Invited Session 5
May 8, 2021
1:45 PM – 3:15 PM Pacific Time
Amanda Bruegl is a Citizen of Oneida Nation and is a Gynecologic Oncologist in the department of OB/Gyn at Oregon Health and Science University. She completed her fellowship in gynecologic oncology at MD Anderson Cancer Center and has been at OHSU since that time. She is the Associate Director of the Education Core for the Northwest Native American Center of Excellence, a recipient of the Robert Wood Johnson Harold Amos Minority Faculty Development Award, and has research interests in gynecologic cancer prevention in American Indian/Alaska Native women.
Foluso Ademuyiwa MD MPH MSCI is a medical oncologist and Associate Professor at Washington University School of Medicine (WUSM) in St Louis. Dr. Ademuyiwa earned a medical degree from the University of Ibadan in Nigeria, completed residency in Internal Medicine/Pediatrics at Bridgeport Hospital-Yale New Haven Health, and fellowship in Hematology/Oncology at Indiana University. Dr. Ademuyiwa is board certified in Medical Oncology. She serves as Principal Investigator for several investigator-initiated and cooperative group studies, and has authored more than 55 peer-reviewed articles. Her research is focused on racial disparities in breast cancer, and in designing and conducting innovative clinical trials in triple negative breast cancer. She is the Diversity & Inclusion Leader of the Hematology/Oncology Fellowship program at WUSM, and is on the Breast Cancer Research Program Leadership Steering Committee at WUSM. She has served on multiple grant review panels, including the AACR Breast Cancer Research Grants Scientific Review Committee and the Swiss Cancer League, and as an ad hoc manuscript reviewer for multiple journals over the years. In recognition of her clinical work, she has consistently been named as a “Best Doctor” in St. Louis for 2015 – 2020, and has been named as one of the 27 Top Breast Cancer Oncologists by Forbes in 2017.
Racial disparities in clinical oncology are pervasive and exist in all areas of oncology, including clinical tirals, academic oncology, and grant funding. The NIH revitalization act of 1993 was created to encourage investigators to increase accural of underrepresented minorities (URMs) and women to clinical trials. The proportion of URMs in therapeutic trials has actually declined over time, suggesting that measures to improve disparities have been largely unsuccessful. Several patient factors, clinician factors, and system factors act at barriers. Opportunities to improve disparities include expanding access to healthcare, increasing workforce diversity in oncology, and shifting emphasis and availabilty of therapeutic clinic trials from large academic centers to community-based programs.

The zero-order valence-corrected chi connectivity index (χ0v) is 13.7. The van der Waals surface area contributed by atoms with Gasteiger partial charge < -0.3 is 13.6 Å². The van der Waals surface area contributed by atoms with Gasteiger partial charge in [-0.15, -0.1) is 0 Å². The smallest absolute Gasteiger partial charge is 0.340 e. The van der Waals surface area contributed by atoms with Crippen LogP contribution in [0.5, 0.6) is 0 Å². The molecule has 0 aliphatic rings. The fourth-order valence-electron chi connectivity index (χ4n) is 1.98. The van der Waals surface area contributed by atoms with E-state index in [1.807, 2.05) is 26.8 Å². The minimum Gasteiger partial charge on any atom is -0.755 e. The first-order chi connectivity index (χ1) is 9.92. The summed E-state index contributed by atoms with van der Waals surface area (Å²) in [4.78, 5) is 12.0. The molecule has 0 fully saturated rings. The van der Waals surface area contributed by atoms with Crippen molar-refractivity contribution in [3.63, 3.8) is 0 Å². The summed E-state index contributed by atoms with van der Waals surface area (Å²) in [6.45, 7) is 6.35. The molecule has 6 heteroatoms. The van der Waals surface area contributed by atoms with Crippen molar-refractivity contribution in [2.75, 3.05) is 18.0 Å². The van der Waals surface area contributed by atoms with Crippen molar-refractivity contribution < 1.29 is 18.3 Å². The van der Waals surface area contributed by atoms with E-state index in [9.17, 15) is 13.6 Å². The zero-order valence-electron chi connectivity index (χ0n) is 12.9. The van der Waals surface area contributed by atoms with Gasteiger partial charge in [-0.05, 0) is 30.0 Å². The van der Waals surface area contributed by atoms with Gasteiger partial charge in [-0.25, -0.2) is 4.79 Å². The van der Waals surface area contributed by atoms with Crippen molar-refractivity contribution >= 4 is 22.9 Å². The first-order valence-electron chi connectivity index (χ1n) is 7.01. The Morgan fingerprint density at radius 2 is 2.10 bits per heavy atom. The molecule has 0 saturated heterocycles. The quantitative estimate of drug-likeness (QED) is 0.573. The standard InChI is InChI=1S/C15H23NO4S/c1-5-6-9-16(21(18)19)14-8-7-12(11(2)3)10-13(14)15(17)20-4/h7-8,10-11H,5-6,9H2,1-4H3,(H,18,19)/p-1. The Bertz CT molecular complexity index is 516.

Susan Tannenbaum is a board-certified Hematologist-Oncologist and Associate Professor at UConn School of Medicine since 2003. At the beginning of her career, she was at the NIH for 9 years with a focus on endothelial cell biology after which she worked in the Indian Health Service, Shiprock, NM. She then spent 7 years in an academic private practice in Pasadena, California and ultimately moved to Connecticut. She grew the Clinical and Translational Breast Program there as the Medical Director which ultimately received full NAPBC accreditation. Although she participated as Principal Investigator in cooperative group trials, her focus has been in translational research. Studies in the neoadjuvant breast cancer setting include novel imaging and biomarker studies predicting pathologic response. Currently she is collaborating with a Biotech Company utilizing a Florescent Light Sheet Microscopy technology in the metastatic and neoadjuvant setting characterizing circulating tumor cells. She has additionally co-authored many University-wide studies directed towards quality of life in cancer survivors with topics including cardiotoxicity, symptom distress and radiation fatigue. As a reviewer for, The Journal of Racial and Ethnic Health Disparities and as a participant in the NMA/Cobb Institute, Expert Consensus Panel on Breast Cancer Disparities Elimination, addressing health care disparities is a major interest. She currently serves as the Division Chair and Fellowship Director of the UCONN Hematology-Oncology Division and Medical Director of the Neag Comprehensive Cancer Center at UCONN.
A major focus of the Institute of Medicine, the NIH and the FDA has been to enhance Health Equity for URM. In order for this to occur, people who are in clinical trials should represent the populations most likely to benefit from the drug studied. In an effort to reduce costs and expedite accrual, cancer clinical trials have increasingly used research sites outside of the United States. Many sites are in regions with very different population demographics compared with those in the US. Racial and ethnic minorities are consistently under‐represented in global oncology trials especially when compared to their disease-specific incidence and mortality in the US. The utilization of sites outside the US for these studies is therefore associated with a widening of the enrollment disparity gap rather than a reduction. Most of these trials are industry sponsored and although there are recommendations placed by the FDA to enhance URM participation, there are no requirements. This talk will focus on this information as well as interventions aimed at addressing enhanced diversity in these global trials.